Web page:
Today I am writing about a project I learned about from Offbeat Mama concerning a project started by a 25 year old Indiana lesbian (named Stephanie), entitled We Are The Face of Equality.
Stephanie is collecting photos from around of the world of LGBT people in the hopes of creating a project that works towards furthering the rights seeking movement of queer folks globally, but particularly in the United States. She is soliciting photos from anyone interested in participating - and if you are - follow the link for submission information.
On the surface, this project is lovely, optimistic, full of hope. Stephanie wants to create photographic imagery of the love shared by queer folk, to normalize that love. So far, I'm all on board.
The thing I have an issue with is the rhetoric used to explain the need for such a project, which is, principally, that we queers are just 'the same' as everyone else, we are 'normal' too, and thus should be afforded rights. Stephanie argues: "So many of the people that are against equal rights for gays are so because they see us as the stereotypes they see on TV or gay pride parades: half naked, always thinking about sex, drag queens, sleeping around and spreading diseases."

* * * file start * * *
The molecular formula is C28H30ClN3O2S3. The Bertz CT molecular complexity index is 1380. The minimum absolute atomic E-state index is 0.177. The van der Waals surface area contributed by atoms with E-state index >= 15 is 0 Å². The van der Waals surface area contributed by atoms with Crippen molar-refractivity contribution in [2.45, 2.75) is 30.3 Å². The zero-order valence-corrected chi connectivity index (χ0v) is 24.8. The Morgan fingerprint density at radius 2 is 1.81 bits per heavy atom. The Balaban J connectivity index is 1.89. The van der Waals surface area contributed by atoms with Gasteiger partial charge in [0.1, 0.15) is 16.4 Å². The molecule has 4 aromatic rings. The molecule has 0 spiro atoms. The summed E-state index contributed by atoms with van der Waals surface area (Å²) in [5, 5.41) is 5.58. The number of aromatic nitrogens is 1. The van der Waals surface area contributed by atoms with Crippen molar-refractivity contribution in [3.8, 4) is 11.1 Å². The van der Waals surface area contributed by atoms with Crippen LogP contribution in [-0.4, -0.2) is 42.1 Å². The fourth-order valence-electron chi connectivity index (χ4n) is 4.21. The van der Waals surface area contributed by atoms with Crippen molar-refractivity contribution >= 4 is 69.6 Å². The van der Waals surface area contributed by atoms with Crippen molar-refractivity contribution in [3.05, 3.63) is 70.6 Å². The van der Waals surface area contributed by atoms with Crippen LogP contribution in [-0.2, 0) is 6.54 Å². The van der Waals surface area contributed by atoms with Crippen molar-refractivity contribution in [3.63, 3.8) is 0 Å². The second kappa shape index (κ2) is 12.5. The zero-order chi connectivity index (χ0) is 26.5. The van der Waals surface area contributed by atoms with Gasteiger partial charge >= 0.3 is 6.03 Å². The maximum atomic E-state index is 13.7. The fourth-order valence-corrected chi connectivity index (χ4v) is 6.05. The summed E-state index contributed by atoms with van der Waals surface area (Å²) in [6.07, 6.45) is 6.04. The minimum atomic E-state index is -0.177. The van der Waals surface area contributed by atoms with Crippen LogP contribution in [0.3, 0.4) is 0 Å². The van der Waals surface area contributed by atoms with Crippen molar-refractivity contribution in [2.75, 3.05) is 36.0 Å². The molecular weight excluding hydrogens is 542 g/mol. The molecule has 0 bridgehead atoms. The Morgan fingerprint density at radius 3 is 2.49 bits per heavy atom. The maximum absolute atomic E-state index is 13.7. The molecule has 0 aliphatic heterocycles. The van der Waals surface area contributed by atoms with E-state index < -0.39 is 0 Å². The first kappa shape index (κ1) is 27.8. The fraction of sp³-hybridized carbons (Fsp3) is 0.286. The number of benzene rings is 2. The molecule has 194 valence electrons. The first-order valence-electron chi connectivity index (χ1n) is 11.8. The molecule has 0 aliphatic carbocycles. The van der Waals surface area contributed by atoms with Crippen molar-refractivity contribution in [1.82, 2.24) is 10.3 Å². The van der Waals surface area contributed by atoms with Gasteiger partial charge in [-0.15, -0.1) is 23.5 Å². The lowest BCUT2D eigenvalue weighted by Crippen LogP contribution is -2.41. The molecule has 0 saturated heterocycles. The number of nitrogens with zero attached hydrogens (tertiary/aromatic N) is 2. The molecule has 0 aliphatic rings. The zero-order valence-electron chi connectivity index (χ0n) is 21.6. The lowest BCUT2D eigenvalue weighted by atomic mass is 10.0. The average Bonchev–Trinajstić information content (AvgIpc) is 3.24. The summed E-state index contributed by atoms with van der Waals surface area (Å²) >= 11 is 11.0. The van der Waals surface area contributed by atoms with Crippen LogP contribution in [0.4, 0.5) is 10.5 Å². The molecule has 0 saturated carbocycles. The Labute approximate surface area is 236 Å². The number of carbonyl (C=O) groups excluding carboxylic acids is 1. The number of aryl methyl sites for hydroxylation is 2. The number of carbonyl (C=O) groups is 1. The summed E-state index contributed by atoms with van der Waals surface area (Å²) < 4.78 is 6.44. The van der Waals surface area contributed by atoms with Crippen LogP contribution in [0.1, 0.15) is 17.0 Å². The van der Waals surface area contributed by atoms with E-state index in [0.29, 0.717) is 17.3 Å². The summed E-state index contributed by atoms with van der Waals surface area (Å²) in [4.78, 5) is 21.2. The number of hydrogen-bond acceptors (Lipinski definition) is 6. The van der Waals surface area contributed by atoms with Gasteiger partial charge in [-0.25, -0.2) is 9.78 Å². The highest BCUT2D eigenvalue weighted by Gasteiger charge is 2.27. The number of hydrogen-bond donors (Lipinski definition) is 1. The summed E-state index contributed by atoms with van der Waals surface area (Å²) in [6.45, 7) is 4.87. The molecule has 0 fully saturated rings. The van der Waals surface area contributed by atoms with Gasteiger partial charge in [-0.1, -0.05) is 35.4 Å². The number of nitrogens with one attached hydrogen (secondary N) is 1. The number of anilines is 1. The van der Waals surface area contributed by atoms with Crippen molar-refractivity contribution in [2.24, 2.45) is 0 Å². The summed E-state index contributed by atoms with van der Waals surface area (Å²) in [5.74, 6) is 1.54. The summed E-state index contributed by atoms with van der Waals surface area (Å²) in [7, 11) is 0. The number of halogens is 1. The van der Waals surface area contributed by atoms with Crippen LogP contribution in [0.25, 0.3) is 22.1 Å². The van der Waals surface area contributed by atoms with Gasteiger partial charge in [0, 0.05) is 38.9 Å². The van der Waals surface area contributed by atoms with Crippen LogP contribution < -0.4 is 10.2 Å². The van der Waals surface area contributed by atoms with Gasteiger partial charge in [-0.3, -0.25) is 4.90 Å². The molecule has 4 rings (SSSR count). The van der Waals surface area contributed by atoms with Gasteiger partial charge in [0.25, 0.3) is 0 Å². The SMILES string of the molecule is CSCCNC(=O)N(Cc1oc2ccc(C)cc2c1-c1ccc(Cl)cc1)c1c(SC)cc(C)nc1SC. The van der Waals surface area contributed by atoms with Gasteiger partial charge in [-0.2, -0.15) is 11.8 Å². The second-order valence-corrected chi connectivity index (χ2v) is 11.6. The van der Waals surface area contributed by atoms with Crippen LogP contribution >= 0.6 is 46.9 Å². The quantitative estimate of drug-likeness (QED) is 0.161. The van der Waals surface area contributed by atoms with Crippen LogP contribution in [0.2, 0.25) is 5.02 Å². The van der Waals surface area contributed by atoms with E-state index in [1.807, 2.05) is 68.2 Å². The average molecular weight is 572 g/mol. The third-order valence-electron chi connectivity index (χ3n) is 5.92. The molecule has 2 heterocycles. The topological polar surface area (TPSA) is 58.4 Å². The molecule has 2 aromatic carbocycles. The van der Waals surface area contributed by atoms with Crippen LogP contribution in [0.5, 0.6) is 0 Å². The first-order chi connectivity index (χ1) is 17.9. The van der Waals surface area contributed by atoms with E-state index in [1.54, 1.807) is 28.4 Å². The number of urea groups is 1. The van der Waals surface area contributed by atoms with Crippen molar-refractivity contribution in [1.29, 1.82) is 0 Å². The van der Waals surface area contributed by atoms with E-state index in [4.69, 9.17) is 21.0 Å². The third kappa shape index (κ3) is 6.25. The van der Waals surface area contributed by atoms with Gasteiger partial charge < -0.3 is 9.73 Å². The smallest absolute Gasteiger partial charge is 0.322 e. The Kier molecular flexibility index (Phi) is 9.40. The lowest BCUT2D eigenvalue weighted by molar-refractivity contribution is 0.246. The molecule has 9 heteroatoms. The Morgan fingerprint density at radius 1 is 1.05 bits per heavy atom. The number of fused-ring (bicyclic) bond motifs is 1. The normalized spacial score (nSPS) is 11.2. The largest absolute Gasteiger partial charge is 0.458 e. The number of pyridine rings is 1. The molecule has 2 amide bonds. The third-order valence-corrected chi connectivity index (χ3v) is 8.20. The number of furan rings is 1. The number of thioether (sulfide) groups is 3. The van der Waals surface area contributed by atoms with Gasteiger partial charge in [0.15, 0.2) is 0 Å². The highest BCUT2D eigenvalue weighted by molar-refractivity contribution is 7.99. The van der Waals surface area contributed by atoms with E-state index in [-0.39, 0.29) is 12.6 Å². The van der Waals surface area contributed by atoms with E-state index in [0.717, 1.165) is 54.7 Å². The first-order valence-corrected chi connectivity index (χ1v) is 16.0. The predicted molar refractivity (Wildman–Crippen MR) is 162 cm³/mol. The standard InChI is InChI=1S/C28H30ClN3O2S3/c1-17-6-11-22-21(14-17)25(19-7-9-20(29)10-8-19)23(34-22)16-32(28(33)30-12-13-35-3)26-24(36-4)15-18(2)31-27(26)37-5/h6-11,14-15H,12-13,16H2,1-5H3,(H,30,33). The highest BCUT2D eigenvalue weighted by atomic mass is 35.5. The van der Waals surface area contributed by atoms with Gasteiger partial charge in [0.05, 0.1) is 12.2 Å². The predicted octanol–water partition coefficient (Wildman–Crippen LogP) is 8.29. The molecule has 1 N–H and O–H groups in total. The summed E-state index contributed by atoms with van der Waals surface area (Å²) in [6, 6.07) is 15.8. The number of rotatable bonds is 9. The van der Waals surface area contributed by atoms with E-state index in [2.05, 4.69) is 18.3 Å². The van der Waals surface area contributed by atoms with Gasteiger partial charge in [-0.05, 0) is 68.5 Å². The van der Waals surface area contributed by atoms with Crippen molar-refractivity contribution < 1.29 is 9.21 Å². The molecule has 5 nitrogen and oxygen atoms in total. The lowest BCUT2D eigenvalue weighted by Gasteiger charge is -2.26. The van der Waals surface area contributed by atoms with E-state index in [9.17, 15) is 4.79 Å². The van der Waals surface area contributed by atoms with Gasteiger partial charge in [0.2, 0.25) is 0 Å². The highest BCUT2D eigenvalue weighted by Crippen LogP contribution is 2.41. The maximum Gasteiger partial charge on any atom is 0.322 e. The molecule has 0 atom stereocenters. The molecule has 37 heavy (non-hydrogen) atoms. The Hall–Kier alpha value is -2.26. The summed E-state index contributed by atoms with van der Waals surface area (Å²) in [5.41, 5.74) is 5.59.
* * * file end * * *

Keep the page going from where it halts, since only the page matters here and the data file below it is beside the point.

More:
And there's where I walk the plank, so to speak.
Now don't get me wrong - we queers should be afforded the same rights as straight folks. Of course we should. BUT - we should be afforded those rights regardless of whether or not we are 'just like' straight folk. (And for the record, this point is entirely debatable). We should be afforded rights whether or not our children are as 'well-adjusted' as those from straight couplings. We should be afforded rights whether or not we choose to walk around in public in our skivvies. We should be afforded rights whether we are always fucking or thinking about fucking or fucking in public places. Whether or not we are gender normative. Whether or not we believe in or practice monogamy. Whether or not we have sexually transmitted diseases. Or lisp. Or pack. Or perform in drag. Or butch it up. Or femme it up. Or wear butt-less chaps (though - the fashionista in me balks a bit at this one... but, ya know, different strokes...). Or, or, or.... my list could be endless, but who has the time?
If our quest for equality, in whatever form that may take, depends on pandering to the expectation of sameness, that 'equality' won't mean much in the end.